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January 1, 2005

Too Big for His Boots?

By Gregory Bresiger

Also in this article

Julian Robertson

A Tiger in the Land of Bulls and Bears

by Daniel A. Strachman

(John Wiley & Sons, New York, 270 pages) $29.95

Oh, how the mighty have fallen! That should be the sobering lesson for everyone who achieves success running a hedge fund complex. This compelling work details the rise and fall of one of the giants of the business, Julian Robertson. His famed Tiger Fund fell after posting great returns.

So the great Julian Robertson went from being the darling of the investment world to being the goat of the month in the business press.

Robertson went from a BusinessWeek journalist calling him "the world's greatest investor" to being accused by the same publication of having lost interest in stocks and analyst recommendations. Lawyers were later called in.

Indeed, a fascinating part of this book covers Robertson's lawsuit against BusinessWeek, which, in an unflattering portrait, claimed that he had stopped meeting with corporate management.

In a settlement of the lawsuit, BusinessWeek acknowledged, "that Mr. Robertson had not stopped meeting with corporate managements." (page 148). By the way, a few years after the settlement, Robertson closed up shop. It had been quite a ride.

Robertston's famed Tiger organization started with just $8 million in assets under management. It eventually accumulated $20 billion. But its style of hedge fund investing - value at a time of growth/Internet mania - went out of favor.

Maybe the credo of this alternative investment business should also be, "all glory is fleeting" or "how quickly we all forget." Nevertheless, this book makes one want to remember the highs and lows of a fabled career.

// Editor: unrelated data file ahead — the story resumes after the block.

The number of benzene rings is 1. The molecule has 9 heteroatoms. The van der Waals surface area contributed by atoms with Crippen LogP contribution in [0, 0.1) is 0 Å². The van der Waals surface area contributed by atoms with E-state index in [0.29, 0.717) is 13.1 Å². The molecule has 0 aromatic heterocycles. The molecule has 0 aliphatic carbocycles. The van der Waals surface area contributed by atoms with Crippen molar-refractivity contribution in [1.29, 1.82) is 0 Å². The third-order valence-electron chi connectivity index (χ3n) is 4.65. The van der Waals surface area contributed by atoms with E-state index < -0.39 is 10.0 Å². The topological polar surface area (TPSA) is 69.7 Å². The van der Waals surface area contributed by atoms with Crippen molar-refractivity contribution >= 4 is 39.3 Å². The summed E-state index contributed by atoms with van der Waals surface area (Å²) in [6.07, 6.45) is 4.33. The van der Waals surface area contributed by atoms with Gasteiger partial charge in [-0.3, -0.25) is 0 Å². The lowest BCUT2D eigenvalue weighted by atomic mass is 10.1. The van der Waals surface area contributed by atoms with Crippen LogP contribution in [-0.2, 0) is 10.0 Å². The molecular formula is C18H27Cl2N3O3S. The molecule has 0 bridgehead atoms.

There is a natural curiosity among many people - the fascination with knowing why and how someone as brilliant as value investor Robertson could slip from the pinnacle of investment greatness. This author capably answers these questions.

Robertson's biggest faults, the author tells us in this well-written and documented work, were that his funds lost much of their nimbleness when he achieved incredible success. The funds became too big and it later turned out that Robertson was right too soon. Of the latter, it seems clear that Robertson's long range market forecast of a bubble was not believed until it was too late to do any good. Of the former, Robertson's admissions should serve as a warning to the hedge fund industry. This is an industry that is suddenly becoming very popular and has come into the investment mainstream. And it is now attracting record new cash flows.

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"Today," Robertson said toward the end of his Tiger tenure, "all of my people have left, and they have realized the mistake that we made was that we got too big. I always had the feeling that if you got the talent to keep up with assets, then it did not make any difference how big you got.